Beyond Labels

A 360° Discussion of Foreign, National and Local Policy Issues

Scott Miller

May 13: China

President Xi’s recent trip to Europe and the passage of new Tik Tok legislation, we decided it’s a good time to revisit “China.”

It started with this suggestion:

“What were the objectives of Xi Jinping’s grand European tour, and did he achieve them?”

Chinese President Xi’s trip to Europe: ‘Charm offensive’ or canny bid to divide the West? (msn.com)

When Xi publicly embraced Putin after the start of the Ukraine war he inadvertently unleashed the unintended consequence of uniting the European and U.S. interests in mutual fear of China as a geopolitical as well as economic threat.  His European tour is an attempt to reverse that disastrous (for Xi) consequence.  How well will he succeed in reestablishing the divide between Europe and U.S. – between western Europe and eastern Europe?  

Closer to home, the TikTok “ban” has been getting a lot of press (TikTok faces toughest challenge yet with lawsuit against divest-or-ban bill | The Hill).

And there continue to be regional frictions between China and its maritime neighbors (Malaysia’s appetite for oil and gas puts it on collision course with China | Washington Post)

Presidential Immunity

We agreed to discuss Trump’s claim of presidential immunity from criminal prosecution on Monday, May 6.

  • Should POTUS be immune from criminal prosecution for:
    • all acts taken during the time they are president? (As I think Trump’s attorneys are arguing.)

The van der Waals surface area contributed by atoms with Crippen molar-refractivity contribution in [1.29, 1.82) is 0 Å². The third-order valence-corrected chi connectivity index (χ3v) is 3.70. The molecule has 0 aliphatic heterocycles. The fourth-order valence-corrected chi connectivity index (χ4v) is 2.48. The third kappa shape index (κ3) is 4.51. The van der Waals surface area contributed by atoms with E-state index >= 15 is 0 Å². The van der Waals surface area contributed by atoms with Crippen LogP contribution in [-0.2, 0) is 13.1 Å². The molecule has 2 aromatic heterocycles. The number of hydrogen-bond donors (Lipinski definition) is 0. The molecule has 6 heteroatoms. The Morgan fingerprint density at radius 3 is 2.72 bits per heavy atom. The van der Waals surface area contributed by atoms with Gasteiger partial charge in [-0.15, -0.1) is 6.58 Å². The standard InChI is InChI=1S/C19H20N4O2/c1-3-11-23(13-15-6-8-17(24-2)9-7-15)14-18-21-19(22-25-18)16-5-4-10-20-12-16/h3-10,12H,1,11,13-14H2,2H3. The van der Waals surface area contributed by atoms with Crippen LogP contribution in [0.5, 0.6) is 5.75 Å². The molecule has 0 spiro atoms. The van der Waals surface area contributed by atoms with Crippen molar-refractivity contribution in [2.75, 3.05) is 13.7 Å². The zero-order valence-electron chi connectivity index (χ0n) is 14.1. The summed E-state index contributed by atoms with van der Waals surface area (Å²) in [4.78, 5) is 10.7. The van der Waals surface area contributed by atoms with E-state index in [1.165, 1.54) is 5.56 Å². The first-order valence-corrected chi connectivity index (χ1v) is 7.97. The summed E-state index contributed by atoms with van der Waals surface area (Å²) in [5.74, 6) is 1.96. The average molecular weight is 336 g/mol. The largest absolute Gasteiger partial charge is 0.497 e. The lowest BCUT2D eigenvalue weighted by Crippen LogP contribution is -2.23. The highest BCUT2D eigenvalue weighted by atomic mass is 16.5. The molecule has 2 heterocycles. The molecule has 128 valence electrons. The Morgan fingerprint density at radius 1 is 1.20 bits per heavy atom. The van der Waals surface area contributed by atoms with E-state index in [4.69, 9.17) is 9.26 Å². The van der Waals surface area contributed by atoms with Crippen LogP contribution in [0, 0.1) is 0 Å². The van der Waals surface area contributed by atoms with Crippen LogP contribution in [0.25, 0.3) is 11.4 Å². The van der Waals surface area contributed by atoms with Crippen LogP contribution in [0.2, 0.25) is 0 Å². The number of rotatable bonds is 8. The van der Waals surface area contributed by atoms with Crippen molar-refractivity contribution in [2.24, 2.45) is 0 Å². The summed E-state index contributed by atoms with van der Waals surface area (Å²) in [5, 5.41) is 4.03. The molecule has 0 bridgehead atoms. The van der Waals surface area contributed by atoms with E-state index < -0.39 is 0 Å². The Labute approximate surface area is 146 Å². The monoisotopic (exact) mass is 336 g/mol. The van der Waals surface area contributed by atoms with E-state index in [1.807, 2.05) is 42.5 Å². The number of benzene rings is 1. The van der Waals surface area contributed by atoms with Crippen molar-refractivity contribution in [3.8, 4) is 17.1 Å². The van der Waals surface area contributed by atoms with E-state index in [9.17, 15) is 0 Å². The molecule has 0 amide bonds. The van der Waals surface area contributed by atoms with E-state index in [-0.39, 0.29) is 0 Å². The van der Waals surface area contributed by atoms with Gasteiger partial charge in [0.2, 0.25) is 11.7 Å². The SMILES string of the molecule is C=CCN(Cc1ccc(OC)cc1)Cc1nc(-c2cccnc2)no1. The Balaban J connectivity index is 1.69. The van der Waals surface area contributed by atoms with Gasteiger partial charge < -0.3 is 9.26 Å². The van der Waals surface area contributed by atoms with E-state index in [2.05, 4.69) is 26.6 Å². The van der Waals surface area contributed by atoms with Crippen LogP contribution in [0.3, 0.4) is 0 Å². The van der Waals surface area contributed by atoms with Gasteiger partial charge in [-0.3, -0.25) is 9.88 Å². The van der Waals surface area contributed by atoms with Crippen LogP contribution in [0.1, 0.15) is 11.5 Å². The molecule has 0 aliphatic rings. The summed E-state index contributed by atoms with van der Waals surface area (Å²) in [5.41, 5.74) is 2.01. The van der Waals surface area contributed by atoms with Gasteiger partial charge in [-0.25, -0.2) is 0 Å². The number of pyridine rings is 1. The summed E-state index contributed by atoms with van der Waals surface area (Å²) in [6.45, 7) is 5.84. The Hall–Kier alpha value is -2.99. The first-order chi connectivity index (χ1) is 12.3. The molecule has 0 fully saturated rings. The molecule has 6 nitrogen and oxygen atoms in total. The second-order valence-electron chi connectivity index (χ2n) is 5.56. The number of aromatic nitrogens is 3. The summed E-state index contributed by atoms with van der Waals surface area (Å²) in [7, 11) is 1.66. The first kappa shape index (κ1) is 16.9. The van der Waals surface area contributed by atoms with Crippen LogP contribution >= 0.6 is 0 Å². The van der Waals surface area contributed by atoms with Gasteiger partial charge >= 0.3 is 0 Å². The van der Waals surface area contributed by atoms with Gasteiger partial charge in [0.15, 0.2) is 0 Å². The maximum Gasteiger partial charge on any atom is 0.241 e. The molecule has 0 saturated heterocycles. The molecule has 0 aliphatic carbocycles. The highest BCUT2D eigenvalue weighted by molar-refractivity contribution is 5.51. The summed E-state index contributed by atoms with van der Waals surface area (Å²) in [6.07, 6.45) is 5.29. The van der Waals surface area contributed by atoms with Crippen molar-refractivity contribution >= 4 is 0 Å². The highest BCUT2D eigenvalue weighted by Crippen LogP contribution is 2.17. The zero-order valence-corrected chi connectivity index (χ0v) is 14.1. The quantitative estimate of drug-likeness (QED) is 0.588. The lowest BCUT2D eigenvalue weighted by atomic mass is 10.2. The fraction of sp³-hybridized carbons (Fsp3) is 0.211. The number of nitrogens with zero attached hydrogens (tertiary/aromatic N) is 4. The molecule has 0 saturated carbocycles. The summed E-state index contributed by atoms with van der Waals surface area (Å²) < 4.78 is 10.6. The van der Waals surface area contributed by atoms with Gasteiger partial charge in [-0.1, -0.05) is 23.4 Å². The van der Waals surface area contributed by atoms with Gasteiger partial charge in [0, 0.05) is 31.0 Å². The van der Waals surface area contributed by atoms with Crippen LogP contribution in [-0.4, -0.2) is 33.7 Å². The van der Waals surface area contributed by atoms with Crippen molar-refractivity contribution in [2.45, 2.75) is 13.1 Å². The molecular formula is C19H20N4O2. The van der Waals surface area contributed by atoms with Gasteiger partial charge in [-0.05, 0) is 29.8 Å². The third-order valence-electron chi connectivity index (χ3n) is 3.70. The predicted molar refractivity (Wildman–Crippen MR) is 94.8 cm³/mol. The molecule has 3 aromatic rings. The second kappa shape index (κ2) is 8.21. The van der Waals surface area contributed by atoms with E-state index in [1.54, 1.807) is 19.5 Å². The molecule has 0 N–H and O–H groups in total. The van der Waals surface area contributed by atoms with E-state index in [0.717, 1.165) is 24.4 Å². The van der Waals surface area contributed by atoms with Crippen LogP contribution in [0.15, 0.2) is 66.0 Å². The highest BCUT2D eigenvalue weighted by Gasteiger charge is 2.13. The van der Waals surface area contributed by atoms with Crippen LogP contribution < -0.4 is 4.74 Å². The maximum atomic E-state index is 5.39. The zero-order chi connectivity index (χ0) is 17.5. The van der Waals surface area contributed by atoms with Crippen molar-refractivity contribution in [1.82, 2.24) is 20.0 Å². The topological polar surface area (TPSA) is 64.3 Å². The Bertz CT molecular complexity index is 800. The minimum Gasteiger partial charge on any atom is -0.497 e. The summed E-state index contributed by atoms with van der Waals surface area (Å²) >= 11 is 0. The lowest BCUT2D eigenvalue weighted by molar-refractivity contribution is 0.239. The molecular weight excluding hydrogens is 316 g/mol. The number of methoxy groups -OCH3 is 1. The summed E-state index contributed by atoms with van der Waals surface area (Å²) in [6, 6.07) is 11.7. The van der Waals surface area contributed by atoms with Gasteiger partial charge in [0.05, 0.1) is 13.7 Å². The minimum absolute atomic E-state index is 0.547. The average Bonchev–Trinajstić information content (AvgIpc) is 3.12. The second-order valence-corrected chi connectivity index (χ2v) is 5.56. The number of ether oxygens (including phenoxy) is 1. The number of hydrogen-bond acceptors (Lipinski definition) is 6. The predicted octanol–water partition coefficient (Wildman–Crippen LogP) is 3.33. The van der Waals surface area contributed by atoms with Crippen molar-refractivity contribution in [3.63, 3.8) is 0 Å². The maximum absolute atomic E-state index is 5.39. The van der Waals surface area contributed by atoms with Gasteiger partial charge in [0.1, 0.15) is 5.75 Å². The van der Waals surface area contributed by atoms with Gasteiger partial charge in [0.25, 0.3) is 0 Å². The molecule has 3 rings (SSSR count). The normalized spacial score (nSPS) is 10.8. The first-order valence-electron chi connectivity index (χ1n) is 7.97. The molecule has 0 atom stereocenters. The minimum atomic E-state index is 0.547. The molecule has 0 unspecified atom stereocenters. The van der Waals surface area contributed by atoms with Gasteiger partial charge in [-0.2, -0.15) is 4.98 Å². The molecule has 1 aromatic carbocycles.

• all acts reasonably connected to the scope of their official duties?
    • all acts which only they can take (such as vetoing legislation or making appointments to certain Executive Branch positions–“core” responsibilities)?
    • only those acts in which the underlying criminal statute expressly exempts the president?
    • no acts?

Although there have been lots of op/eds written on the subject, I think the best starting point for research would be arguments made in Trump’s case before the Supreme Court.

  • For the “Cliff Notes” version, ScotusBlog is usually a good source for reporting and summarizing key Supreme Court cases.
  • For those who want to review the source materials, here is:
    • A link to the oral arguments (audio and transcript) as they took place last Monday.
    • The Supreme Court docket page, with links to the various filings made by the parties in the case and amicus briefs filed by third parties.

Campus Protests and Free Speech

At last week’s meeting, we decided to have a discussion around the protests at Columbia University—with less focus on the subject of the protest and more on Columbia’s (or, since then, many other universities’) role in governing these activities.

Since that decision, protests have become much more widespread and there has been plenty of journalistic ink (or pixels) devoted to the back-and-forth between the protesters, the universities, and, perhaps unusual in this particular case, a group of non-protesters who feel threatened or harassed by the protest activities.

I won’t try to select from amongst the many articles and op-eds on the subject—there are plenty to choose from. I will just post the following opinion from a Princeton professor (a founding member of the Academic Freedom Alliance). I think it’s a sensible starting point for our discussion.

See you on Monday.

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